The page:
Third Sunday in Ordinary Time
Book of the Prophet Jonah 3:1-5, 10; Psalm 25:4-9; First Letter to the Corinthians 7:29-31 and Mark 1:14-20
“The kingdom of God is at hand. Repent, and believe in the Gospel.”
Today’s Gospel narrative is the account of Jesus calling His first four disciples from their lives of fishing to lives of finding. They are to become “fishers of men.” But why does Jesus call fishermen? Why not shepherds or farmers? According To William Barclay (1907-1978), the Scottish author and minister said, “…good fishermen possess the very qualities that Jesus wants.” Here are some of the reasons why:
First, a fisherman has patience. He learns to wait until the fish take the bait. If he is restless and quick to move, he will never make a good fisherman. It is rare that preaching and teaching the Word of God gets immediate results. Therefore, be patient.
Second, a fisherman has perseverance. They learn not to be discouraged but always to keep trying to make a catch. The good teacher and preacher must not be discouraged. He must always be ready and to keep trying.
Third, a fisherman has courage. A fisherman is ready to risk his life to face the fury of the sea in order to ply his trade. The good teacher and preacher must be well aware that there is always a danger in telling his listeners the truth. The preacher who tells the truth more often than not takes his reputation and his life in his hands.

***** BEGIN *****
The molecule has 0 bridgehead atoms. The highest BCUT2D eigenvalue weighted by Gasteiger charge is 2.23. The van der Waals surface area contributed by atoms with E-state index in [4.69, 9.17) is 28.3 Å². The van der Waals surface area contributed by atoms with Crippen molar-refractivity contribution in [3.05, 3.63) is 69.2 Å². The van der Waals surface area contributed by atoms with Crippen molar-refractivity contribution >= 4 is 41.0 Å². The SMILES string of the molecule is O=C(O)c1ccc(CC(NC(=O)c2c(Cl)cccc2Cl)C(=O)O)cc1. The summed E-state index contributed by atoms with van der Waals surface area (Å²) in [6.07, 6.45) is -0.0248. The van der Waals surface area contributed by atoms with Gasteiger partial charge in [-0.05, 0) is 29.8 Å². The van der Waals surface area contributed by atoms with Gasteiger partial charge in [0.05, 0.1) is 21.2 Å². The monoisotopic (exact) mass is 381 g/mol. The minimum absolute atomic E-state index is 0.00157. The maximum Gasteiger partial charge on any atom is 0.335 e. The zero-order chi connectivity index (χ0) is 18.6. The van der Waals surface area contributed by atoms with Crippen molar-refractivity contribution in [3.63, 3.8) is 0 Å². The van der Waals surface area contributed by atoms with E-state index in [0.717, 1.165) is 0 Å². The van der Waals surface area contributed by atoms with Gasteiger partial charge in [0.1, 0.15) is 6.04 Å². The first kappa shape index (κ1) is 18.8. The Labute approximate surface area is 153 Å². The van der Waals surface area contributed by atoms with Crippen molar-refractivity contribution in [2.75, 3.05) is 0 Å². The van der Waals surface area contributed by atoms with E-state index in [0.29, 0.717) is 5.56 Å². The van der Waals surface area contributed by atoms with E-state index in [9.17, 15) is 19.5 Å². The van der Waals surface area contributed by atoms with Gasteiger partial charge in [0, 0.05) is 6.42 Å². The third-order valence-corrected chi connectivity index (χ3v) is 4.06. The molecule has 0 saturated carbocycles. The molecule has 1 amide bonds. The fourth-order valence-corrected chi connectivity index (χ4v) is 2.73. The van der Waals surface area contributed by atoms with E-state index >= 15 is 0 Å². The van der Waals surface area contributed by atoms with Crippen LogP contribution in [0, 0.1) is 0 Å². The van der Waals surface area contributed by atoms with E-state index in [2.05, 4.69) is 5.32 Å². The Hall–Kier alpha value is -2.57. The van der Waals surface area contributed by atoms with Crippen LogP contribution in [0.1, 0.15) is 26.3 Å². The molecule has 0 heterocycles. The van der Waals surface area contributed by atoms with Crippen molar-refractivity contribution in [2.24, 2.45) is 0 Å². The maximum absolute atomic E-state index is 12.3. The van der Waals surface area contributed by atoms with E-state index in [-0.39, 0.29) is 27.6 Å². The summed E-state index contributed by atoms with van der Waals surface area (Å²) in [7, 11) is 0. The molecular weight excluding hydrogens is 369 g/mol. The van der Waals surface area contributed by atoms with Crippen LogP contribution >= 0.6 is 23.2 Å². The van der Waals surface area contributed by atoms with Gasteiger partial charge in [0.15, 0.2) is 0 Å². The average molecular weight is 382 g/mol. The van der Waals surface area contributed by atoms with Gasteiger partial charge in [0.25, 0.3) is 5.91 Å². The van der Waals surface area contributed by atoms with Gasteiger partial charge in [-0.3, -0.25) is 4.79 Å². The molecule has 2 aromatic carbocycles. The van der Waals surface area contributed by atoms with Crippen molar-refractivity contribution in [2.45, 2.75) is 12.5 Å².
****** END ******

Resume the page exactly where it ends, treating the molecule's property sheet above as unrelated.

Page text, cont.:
Fourth, a fisherman has an eye for the right moment. The wise fisherman knows well that there are times when it is hopeless to fish in a certain location. He knows when to cast and when not to cast his nets. The good teacher and preacher chose’s his moments as well. There are times when the truth is welcomed. The wise preacher knows that there is a time to speak and a time to be silent.
Finally, the wise fisherman must keep himself out of sight. If he oversteps his own presence, even his own shadow, the fish will most certainly not bite. The wise teacher and preacher will always seek to present his listeners not with himself but with Jesus Christ. His aim is to fix his listeners not on himself but on the One who came to save us and lead us to His Father.
Catholic Christians should bear in mind that members of the clergy, that is, God’s holy ministers, are very human and have human frailties. But Jesus, who used Peter as the cornerstone of His Church, the same Peter who denied Him three times, can use imperfect men to accomplish their task of spreading the Good News. But on the other hand, as ministers of God, and in spite of our human frailties, the wise teacher and preacher will live out their vocations as a bishop, priest, or deacon to win all men and women back to God. Why? Because the person of Jesus Christ is acting in and through us.
Question of the Day: Will you pray for an increase in priestly vocations?
Prayer: Lord, raise up worthy ministers to Your altars to serve your people. Amen.